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Drum Tower

Drum Tower: China v America

The China-US contest is entering a new and more dangerous phase.


The Economist’s Beijing bureau chief, David Rennie, and senior China correspondent, Alice Su, are joined by The Economist’s editor-in-chief, Zanny Minton Beddoes. They discuss what the escalation means and what can be done to defuse the tensions.


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    “Lost in Beijing,” directed by Li Yu, captures the essence of booming late-2000s China. Released just a year before the Olympics, the film paints a vivid picture of a ruthless city where everyone is vying for money and power. It focuses on Pingguo, a migrant woman who works in a massage parlour. We watch her navigate the city as she struggles to forge her own path. In the second session of our Drum Tower Film Club, Alice Su, The Economist's senior China correspondent, and David Rennie, our Beijing bureau chief, watch “Lost in Beijing". They ask: What does the film reveal about the dynamics of money, gender and power in the Beijing of the 2000s? And have those dynamics changed today?Get a world of insights for 50% off—subscribe to Economist Podcasts+Sign up for a free trial of Economist Podcasts+. If you’re already a subscriber to The Economist, you’ll have full access to all our shows as part of your subscription. For more information about how to access Economist Podcasts+, please visit our FAQs page or watch our video explaining how to link your account.
  • Drum Tower: New jello, new nail

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    Twenty years ago Bill Clinton, then America’s president, joked that China would never be able to control the internet. “Like nailing jello to the wall” was how he described the party’s attempts to control the web. Yet it largely succeeded in creating an internet that serves its own purposes. Now, there is a new technology that could prove hard to nail too—artificial intelligence.Alice Su, our senior China correspondent, and Don Weinland, our China business and finance editor ask: Will China be able to harness the power of generative AI? And can it nail this new jello to the wall? Get a world of insights for 50% off—subscribe to Economist Podcasts+Sign up for a free trial of Economist Podcasts+. If you’re already a subscriber to The Economist, you’ll have full access to all our shows as part of your subscription. For more information about how to access Economist Podcasts+, please visit our FAQs page or watch our video explaining how to link your account.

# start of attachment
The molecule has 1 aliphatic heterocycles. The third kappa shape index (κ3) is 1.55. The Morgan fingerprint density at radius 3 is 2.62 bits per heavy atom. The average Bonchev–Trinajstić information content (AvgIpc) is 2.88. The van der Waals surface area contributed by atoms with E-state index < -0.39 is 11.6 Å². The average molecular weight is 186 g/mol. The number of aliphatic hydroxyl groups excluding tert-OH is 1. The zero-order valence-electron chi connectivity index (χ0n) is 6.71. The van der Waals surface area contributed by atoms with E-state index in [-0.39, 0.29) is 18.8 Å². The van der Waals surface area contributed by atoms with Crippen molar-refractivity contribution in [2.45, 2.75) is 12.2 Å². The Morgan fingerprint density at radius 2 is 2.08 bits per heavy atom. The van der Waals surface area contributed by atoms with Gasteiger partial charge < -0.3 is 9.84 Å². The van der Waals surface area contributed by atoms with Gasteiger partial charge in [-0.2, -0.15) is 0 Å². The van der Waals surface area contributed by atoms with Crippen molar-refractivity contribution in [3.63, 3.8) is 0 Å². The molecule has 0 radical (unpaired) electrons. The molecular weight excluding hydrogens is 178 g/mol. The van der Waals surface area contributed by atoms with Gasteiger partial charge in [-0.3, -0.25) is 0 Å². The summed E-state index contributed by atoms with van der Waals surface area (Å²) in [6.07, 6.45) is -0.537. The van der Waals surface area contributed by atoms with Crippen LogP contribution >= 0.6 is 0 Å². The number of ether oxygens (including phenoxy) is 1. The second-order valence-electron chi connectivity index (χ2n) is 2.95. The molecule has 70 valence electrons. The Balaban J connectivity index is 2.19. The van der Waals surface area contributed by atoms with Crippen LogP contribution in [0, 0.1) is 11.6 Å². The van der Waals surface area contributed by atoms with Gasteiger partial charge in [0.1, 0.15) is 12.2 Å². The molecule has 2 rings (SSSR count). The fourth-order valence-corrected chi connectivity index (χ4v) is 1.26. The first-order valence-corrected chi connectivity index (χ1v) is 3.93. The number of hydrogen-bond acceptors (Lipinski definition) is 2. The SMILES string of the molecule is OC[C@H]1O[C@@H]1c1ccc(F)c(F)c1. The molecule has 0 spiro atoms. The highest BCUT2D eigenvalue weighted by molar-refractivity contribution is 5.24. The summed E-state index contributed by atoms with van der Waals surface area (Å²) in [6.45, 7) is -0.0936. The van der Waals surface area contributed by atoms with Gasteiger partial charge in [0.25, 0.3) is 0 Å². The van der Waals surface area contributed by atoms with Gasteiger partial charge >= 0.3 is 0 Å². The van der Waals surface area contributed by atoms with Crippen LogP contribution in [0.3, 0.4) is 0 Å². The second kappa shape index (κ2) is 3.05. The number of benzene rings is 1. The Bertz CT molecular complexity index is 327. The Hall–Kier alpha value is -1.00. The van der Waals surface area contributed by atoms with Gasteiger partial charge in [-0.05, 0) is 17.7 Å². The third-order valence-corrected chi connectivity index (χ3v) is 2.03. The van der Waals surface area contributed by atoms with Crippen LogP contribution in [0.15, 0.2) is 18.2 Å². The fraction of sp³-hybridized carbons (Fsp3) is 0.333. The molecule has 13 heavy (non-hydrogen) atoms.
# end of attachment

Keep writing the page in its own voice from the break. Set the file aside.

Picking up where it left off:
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    An article from The Economist read aloud. This week our China section looks at how China is making the burger its own.